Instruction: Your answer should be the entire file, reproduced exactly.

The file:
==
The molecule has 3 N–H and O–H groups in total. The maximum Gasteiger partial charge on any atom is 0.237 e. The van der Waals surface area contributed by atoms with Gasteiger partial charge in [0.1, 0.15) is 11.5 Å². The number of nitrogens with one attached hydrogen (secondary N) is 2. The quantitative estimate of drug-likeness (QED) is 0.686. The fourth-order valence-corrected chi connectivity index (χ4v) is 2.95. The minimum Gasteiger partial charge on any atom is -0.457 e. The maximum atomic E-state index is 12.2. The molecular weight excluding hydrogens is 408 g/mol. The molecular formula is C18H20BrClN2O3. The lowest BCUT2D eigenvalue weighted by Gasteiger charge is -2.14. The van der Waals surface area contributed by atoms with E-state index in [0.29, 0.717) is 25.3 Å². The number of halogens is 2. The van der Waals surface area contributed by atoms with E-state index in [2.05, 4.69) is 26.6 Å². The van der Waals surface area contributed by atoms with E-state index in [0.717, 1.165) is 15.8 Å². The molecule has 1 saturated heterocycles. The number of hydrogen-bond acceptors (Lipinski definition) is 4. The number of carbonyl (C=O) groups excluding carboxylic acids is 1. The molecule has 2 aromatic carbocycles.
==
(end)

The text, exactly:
The molecule has 3 N–H and O–H groups in total. The maximum Gasteiger partial charge on any atom is 0.237 e. The van der Waals surface area contributed by atoms with Gasteiger partial charge in [0.1, 0.15) is 11.5 Å². The number of nitrogens with one attached hydrogen (secondary N) is 2. The quantitative estimate of drug-likeness (QED) is 0.686. The fourth-order valence-corrected chi connectivity index (χ4v) is 2.95. The minimum Gasteiger partial charge on any atom is -0.457 e. The maximum atomic E-state index is 12.2. The molecular weight excluding hydrogens is 408 g/mol. The molecular formula is C18H20BrClN2O3. The lowest BCUT2D eigenvalue weighted by Gasteiger charge is -2.14. The van der Waals surface area contributed by atoms with E-state index in [0.29, 0.717) is 25.3 Å². The number of halogens is 2. The van der Waals surface area contributed by atoms with E-state index in [2.05, 4.69) is 26.6 Å². The van der Waals surface area contributed by atoms with E-state index in [0.717, 1.165) is 15.8 Å². The molecule has 1 saturated heterocycles. The number of hydrogen-bond acceptors (Lipinski definition) is 4. The number of carbonyl (C=O) groups excluding carboxylic acids is 1. The molecule has 2 aromatic carbocycles.